Wednesday, September 30, 2015

The Princes from Nine Princes in Amber, ranked from worst to best. Number six will shock you!

I’m experimenting with clickbait titles. I apologize in advance. Number six probably won't shock you at all.

For the purposes of this post, "Best" means "character I like the most" and "worst" means "character I like the least".

From worst to best, the Nine Princes in Amber:

9.) Random – “He was a homicidal little fink…” I don’t even dislike Random.

But there isn’t much to
like, either. He’s got a great name. He winds up as king, sure (oops, forty year old spoilers), but he’s mostly Corwin’s sidekick/excuse to offer some exposition for the bulk of the Chronicles, but he’s overshadowed even in this role by Ganelon. I don’t know what the unicorn was thinking. “Auxiliary sidekick” is the bright point on his C.V. My guess is that Amber was undergoing the kind of faux-populism we’re seeing in the run-up to the 2016 Presidential election, and the unicorn was under a lot of pressure to pick somebody who wasn’t a career politician.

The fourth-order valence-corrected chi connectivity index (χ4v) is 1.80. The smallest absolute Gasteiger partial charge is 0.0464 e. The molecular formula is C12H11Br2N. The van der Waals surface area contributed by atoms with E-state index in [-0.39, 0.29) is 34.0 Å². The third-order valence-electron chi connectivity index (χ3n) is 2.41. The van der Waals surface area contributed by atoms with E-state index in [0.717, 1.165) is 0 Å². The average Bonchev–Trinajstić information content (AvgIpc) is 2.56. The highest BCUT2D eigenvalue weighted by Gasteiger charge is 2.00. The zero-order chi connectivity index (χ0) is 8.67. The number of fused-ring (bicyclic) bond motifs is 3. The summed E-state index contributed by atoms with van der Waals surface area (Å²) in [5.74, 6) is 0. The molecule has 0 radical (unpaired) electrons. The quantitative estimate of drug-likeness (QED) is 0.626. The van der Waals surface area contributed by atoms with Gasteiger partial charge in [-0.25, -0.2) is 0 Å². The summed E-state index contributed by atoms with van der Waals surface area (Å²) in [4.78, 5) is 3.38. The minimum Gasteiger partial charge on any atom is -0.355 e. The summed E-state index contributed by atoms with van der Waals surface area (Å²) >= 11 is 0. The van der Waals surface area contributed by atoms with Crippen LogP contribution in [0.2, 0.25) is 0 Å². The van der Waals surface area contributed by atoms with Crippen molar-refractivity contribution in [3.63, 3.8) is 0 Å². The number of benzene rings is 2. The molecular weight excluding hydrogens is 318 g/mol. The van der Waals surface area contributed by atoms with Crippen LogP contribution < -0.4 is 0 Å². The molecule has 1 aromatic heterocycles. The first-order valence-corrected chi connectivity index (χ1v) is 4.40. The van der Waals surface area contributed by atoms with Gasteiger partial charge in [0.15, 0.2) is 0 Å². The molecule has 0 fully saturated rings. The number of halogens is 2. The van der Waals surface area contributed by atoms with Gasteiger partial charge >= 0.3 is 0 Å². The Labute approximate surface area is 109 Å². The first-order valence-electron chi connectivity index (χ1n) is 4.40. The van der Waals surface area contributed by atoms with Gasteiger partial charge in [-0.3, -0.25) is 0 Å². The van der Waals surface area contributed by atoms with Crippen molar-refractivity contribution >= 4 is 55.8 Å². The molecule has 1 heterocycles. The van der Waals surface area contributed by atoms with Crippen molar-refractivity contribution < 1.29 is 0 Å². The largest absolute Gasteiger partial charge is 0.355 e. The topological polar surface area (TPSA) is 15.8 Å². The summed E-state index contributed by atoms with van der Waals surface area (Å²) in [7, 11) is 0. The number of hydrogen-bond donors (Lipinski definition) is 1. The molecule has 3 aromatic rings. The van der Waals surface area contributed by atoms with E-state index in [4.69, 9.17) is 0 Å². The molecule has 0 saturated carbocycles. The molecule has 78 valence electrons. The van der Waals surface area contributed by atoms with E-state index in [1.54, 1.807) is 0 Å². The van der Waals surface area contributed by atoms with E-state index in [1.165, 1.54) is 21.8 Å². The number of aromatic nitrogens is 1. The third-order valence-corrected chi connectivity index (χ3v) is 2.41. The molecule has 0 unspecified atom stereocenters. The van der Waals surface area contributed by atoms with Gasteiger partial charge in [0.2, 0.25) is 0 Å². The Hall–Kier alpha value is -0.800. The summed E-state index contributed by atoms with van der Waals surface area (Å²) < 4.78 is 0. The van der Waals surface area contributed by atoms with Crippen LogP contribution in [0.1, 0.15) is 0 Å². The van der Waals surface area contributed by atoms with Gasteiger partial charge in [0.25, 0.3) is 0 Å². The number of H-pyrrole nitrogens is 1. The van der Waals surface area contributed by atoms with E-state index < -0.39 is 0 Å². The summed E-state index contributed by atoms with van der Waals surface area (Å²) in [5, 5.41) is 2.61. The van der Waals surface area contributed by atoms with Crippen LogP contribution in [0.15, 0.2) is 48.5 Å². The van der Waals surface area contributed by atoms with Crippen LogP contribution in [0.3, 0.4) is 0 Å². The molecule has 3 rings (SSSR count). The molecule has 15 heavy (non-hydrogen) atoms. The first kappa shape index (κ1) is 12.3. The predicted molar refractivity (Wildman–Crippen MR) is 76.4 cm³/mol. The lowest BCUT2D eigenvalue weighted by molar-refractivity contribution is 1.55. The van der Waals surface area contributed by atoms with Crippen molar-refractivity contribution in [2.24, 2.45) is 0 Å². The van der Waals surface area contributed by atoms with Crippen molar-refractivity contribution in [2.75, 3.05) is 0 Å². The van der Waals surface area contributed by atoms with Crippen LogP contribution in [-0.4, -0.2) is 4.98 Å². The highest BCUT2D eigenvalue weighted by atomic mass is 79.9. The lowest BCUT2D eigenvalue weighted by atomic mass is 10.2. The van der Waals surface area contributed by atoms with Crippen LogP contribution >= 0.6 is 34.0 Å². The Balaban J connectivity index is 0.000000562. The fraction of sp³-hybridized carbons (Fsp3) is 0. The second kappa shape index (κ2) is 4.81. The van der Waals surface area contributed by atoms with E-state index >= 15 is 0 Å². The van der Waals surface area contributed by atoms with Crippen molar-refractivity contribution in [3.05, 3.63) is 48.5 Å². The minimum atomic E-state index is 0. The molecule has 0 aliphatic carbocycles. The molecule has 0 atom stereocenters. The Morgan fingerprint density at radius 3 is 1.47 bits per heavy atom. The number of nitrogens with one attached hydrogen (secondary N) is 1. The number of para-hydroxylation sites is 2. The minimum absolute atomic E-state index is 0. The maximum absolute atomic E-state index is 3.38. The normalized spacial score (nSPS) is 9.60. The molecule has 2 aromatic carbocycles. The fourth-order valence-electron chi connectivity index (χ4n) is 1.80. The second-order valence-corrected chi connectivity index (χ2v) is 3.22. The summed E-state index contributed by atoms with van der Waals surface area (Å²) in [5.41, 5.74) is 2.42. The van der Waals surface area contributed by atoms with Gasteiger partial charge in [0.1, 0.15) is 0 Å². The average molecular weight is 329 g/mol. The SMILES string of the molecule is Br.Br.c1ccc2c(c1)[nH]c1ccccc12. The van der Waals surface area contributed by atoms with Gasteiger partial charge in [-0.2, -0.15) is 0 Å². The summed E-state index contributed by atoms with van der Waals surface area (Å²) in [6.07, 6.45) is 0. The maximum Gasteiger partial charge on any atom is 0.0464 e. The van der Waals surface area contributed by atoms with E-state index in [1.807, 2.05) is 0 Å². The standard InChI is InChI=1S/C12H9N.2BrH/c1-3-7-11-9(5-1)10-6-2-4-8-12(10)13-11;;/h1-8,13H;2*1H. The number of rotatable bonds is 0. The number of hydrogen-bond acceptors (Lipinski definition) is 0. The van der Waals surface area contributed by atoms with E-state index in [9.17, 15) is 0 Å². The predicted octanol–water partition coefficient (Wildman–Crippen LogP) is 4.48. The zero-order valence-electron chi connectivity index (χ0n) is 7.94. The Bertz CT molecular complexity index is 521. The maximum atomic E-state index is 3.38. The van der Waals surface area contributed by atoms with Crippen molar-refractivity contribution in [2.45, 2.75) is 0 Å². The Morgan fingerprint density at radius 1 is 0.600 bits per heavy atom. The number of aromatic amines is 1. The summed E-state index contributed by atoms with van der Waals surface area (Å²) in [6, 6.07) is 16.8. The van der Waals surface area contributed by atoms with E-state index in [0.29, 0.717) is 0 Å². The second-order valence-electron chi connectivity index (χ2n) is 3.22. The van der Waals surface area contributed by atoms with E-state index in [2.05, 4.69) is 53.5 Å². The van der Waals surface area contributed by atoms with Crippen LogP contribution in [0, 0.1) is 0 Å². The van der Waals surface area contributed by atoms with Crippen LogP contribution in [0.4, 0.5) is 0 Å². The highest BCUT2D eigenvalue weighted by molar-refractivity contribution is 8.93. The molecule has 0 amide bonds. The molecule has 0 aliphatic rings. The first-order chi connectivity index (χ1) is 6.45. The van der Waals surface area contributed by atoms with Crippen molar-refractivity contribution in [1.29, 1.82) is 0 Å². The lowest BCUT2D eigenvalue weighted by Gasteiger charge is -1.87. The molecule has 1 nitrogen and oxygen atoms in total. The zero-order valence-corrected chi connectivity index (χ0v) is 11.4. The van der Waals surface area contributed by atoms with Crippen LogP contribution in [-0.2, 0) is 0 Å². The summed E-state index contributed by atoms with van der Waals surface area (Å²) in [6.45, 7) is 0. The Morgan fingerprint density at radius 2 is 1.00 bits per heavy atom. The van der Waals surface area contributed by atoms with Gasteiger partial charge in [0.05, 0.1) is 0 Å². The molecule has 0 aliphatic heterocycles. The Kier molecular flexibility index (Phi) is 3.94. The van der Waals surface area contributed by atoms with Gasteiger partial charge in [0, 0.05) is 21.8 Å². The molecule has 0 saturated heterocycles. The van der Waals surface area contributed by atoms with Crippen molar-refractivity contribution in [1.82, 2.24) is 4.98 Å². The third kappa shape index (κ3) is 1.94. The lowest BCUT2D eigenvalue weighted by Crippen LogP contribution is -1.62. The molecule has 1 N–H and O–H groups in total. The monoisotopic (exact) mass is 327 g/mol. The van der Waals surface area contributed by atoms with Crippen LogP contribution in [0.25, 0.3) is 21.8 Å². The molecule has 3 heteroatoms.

8.) Bleys – "A figure clad in light valiant, exuberant and rash."

Talk about style over substance.
He’s almost as good as Benedict with the blade! He’s almost as smart as Brand!

So we're told.

What are his actual achievements? Grabbing the wrong end of a sword, building half of an army that got demolished before it was within sight of its goal, and falling off a cliff? (Add "disappearing at the hint of danger" and “Showing up to give Merlin yet another magical artifact” if we're including the Merlin books)

7.) Caine – I never liked you and I still do not trust you. You have insulted me, betrayed me and even stabbed me. Forget that. I do not like your methods, though I cannot fault your loyalty this time around. Peace, then. Let the new reign begin with a clean slate between us.”
Tip O'Neill was wrong. In Amber, politics aren’t local, they’re personal. Caine’s crimes, are, all
things considered pretty small, but Corwin’s still mad at him, I would argue, because Caine wronged him personally. It’s monstrously petty, certainly, but the Amberites are Olympian in their passions, and like Hera they can certainly nurse a grudge.